Aborigines are Australia's most disadvantaged minority, with shorter life expectancy and much higher rates of imprisonment and disease than the broader population.

Primary Source - Bangkok Post
See also: The Ridge News
ms_maree 26th-Apr-2012 01:53 am (UTC)
Cool thanks, well I mean history as in the last couple of years really. And there is huge current diparities, someone who worked up in the territories said he's seen people in third world countries with better living conditions then the Indigenous communities in the territories.

Inter-generational problems like alcoholism, and domestic abuse is endemic and it most likely goes all the way back to the stolen generation when people were forcibly removed from their land. It's an area that burns out social workers and public servants at a fast rate, my sister was a teacher up there for two years and she went in with a lot of energy and came out going 'I don't know if there is a solution, it's too vast a problem.' Most of the kids don't attend school and there isn't any way to force them to attend school so a large chunk of the Indigenous population up there has no formal schooling at all.

And as I said, care factor overall in Australia is pretty low, though there isn't an Australian I have met who isn't aware of all the social and economic problems, it's just become background noise. It's pretty depressing.
(no subject) - Anonymous
kaowolfie 26th-Apr-2012 05:28 am (UTC)
There are absolutely parallels between how Australia, Canada, and the US have handled their respective indigenous populations. I have a dodgy memory because of migraines, and sometimes incidents blend together in my head because the root causes, modern and historical, are so much the same. Or I get dates of residential schools and stolen generations mucked up, because it happened in all three countries... you know?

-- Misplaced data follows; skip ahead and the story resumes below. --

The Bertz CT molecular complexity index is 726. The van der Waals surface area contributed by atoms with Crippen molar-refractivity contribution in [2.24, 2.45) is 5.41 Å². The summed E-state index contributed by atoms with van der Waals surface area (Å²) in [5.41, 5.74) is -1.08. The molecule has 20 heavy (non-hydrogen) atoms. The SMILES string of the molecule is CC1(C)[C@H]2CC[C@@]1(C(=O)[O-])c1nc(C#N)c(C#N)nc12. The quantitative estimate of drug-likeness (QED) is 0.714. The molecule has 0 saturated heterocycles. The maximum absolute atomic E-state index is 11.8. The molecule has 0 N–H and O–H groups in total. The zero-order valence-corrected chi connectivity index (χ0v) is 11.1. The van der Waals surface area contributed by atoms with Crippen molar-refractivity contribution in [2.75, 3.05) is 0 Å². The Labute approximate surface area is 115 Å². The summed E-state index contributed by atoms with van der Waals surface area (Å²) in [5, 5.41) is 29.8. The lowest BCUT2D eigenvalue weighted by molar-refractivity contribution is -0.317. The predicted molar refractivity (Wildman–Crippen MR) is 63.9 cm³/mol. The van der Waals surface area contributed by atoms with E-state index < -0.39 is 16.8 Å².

Also, I miss anthropology. I took twelve credits of it from a really awesome dude when I was younger - he'd spent his entire working career helping US Indian tribes fuck the BIA over as much as they could, and get as much aid as they could.
(no subject) - Anonymous
kaowolfie 27th-Apr-2012 08:37 pm (UTC)
Yeah, I had some familiarity with the fuckery because my mom's dad was half-Creek. He spent his life trying to pass for white for his own safety, and refused to teach my mom anything about her family history from his side. Then he died in his 40s from cirrhosis of the liver related to alcoholism, so now I have a really violent reaction to people who crack "jokes" about those damn Indians and their "firewater" - it's not fucking funny. It's especially not fucking funny when alcoholism killed your grandfather and his father, and they drank to try and cope with living in a racist society that was committing literal and cultural genocide against them.

Cool story, sis, but I'm kinda wishing that we hadn't been raised white, now. While I could pass sometimes in the DC area, and assumed people's static was due to my clothes, I don't pass at all in Missouri. My husband's Cherokee and Blackfoot, and he's been having to teach me to cope, the way his dad taught him. It's been a sobering experience, especially since I know that I've got it *easy*. but I'm still really sad that if we see a lot of cops when we do a drive-by of the state capitol tomorrow, I can't safely go protest. :( He had to explain that to me in small words yesterday, which was a weird reversal since he semi-trusts the city cops to not be constant douchebags and I expect all cops to be potentially violent.